Other Sellers on Amazon
Crazed Fruit (The Criterion Collection)
|Price:||+ $3.99 shipping|
Customers who viewed this item also viewed
Customers who bought this item also bought
Two brothers compete for the amorous favors of a young woman during a seaside summer of gambling, boating, and drinking in the seminal "sun tribe" (taiyozoku) film from director Ko Nakahira. Adapted from the controversial novel by Shintaro Ishiharaand critically savaged for its lurid portrayal of post war sexual revolution among Japan's young and privilegedCrazed Fruit is an anarchic outcry against tradition and the older generation.
Crazed Fruit ushered in a new era for Japanese cinema. Shot in 17 days (extravagant by Nikkatsu Studio standards), the film's strong language, intimations of casual sex, and complete disregard for authority, would unsettle an entire nation, while blazing a path for the likes of Seijun Suzuki and Nagisa Oshima. (Even François Truffaut was impressed.) It begins one leisurely summer as brothers Natsuhisa (Yujiro Ishihara) and Haruji (Oshima star Masahiko Tsugawa) sail, water-ski, and make "boredom their credo''--until both fall for the married Eri (Ishiharas future wife, Mie Kitahara). In short order, boredom will be replaced by tragedy. Inventively lensed by Shigeyoshi Mine (Tokyo Drifter), Ko Nakahira's controversial debut was the centerpiece of a 1956 trio of taiyozoku, or "Sun Tribe," films about affluent youth written by novelist-turned-politician Shintaro Ishihara (Yujiro's brother). The suitably dark and jazzy score is by Kurosawa vets Masaru Sato (Yojimbo) and Toru Takemitsu (Ran). --Kathleen C. Fennessy
- Aspect Ratio : 1.33:1
- Is Discontinued By Manufacturer : No
- MPAA rating : s_medNotRated Unrated (Not Rated)
- Product Dimensions : 7.75 x 5.75 x 0.53 inches; 4.48 Ounces
- Director : Kô Nakahira
- Media Format : Multiple Formats, Black & White, Closed-captioned, Full Screen, NTSC, Special Edition, Subtitled
- Run time : 1 hour and 26 minutes
- Release date : June 28, 2005
- Actors : Masahiko Tsugawa, Yûjirô Ishihara, Mie Kitahara, Atsuko Akashi, Yôko Benisawa
- Subtitles: : English
- Producers : Takiko Mizunoe
- Language : Japanese (Dolby Digital 2.0 Mono), Unqualified (DTS ES 6.1)
- Studio : Criterion Collection
- ASIN : B00092ZLG2
- Writers : Shintarô Ishihara
- Number of discs : 1
- Best Sellers Rank: #112,598 in Movies & TV (See Top 100 in Movies & TV)
- Customer Reviews:
Top reviews from the United States
There was a problem filtering reviews right now. Please try again later.
The ingenious opening by director Kô Nakahira displays a boat approaching with high speed on the calm sea while a descending sun reflects its light on the surface. A sudden cut displays the rear of the boat that demonstratively displays the velocity of the boat, as high waves are forced to the sides. The camera subsequently brings the audience to the front of the boat presenting a young man in three quarters frame while slowly focusing in on his face. This young man, Haruji, is sweating while his eyes continually shift direction with a face that radiates apprehension. It is an artistic and clever beginning, which instills both uneasiness and suspicion.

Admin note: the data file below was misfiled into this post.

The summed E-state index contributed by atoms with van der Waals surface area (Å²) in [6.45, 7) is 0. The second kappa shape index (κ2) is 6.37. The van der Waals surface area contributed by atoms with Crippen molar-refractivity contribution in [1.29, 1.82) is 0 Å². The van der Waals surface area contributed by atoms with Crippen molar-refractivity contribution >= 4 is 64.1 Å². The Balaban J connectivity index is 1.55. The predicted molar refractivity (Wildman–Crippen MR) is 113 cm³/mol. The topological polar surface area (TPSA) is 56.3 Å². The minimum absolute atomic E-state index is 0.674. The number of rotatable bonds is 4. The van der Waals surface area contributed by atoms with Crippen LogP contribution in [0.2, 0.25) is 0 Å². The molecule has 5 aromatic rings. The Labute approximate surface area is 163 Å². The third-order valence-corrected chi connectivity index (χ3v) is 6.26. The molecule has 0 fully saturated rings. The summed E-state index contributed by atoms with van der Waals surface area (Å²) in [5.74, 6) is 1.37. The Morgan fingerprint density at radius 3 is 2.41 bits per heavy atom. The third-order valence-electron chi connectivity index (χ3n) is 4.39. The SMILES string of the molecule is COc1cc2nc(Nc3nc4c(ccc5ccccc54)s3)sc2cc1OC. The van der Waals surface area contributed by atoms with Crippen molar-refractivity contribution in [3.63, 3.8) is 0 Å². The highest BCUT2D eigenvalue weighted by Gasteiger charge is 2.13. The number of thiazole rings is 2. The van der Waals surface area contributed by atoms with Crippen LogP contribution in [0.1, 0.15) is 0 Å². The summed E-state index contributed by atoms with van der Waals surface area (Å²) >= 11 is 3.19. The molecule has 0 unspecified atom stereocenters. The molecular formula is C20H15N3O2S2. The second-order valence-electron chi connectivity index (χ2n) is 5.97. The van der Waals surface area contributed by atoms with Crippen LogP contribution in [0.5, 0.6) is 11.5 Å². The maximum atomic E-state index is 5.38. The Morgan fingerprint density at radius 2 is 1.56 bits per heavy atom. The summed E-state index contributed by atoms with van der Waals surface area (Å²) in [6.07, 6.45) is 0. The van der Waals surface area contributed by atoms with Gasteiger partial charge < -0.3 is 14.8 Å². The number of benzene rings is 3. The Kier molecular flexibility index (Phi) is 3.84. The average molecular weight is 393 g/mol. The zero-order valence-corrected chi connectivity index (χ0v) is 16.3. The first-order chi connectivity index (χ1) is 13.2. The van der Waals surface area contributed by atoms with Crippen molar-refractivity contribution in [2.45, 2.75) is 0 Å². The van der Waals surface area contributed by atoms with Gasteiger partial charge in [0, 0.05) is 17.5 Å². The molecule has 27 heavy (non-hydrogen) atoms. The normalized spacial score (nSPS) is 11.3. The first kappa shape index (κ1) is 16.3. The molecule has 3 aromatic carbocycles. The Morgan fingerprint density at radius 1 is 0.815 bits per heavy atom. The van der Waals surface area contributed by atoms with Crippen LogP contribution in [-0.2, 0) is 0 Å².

Underneath the surface, the opening scene could create a symbolic statement in regards to the youth of the 1950's, and in this case Japanese youth. Through an attempt of deciphering the scene several symbols seem to emerge. For example, the ocean provides a symbol for vastness, which could suggest the size of the society in this case. In the middle of this society, there is a boat moving rapidly that offers further symbolic notions of adolescent impatience, maybe even restlessness. In the boat there is a young man, a product of the society, if you will, enlightened by older generations. However, the young man is fearful of the society, as he swiftly scans his surroundings for possible surprises.
After the opening the film continues to tell the story about the two brothers, Natsuhisa and Haruj. The older 21-year old brother Natsuhisa is a restless spirit who does not care about school, or the values of the old traditions. He hangs out with a group of like-minded peers led by the laidback Frank who is heavily influenced by American style. Young adults such as Natsuhisa and Frank have gained the name taiyozoku, which means Sun Tribe. These rebellious youths gained this name due to their careless attitude, as they did not try to achieve anything productive. Instead they go clubbing at night, sleep all day, and spend their afternoons on the seaside water-skiing or boating. Natsuhisa's younger brother, the 16-year old brother Haruj, is more innocent and traditional in his manners, and does not like his older brother's friends.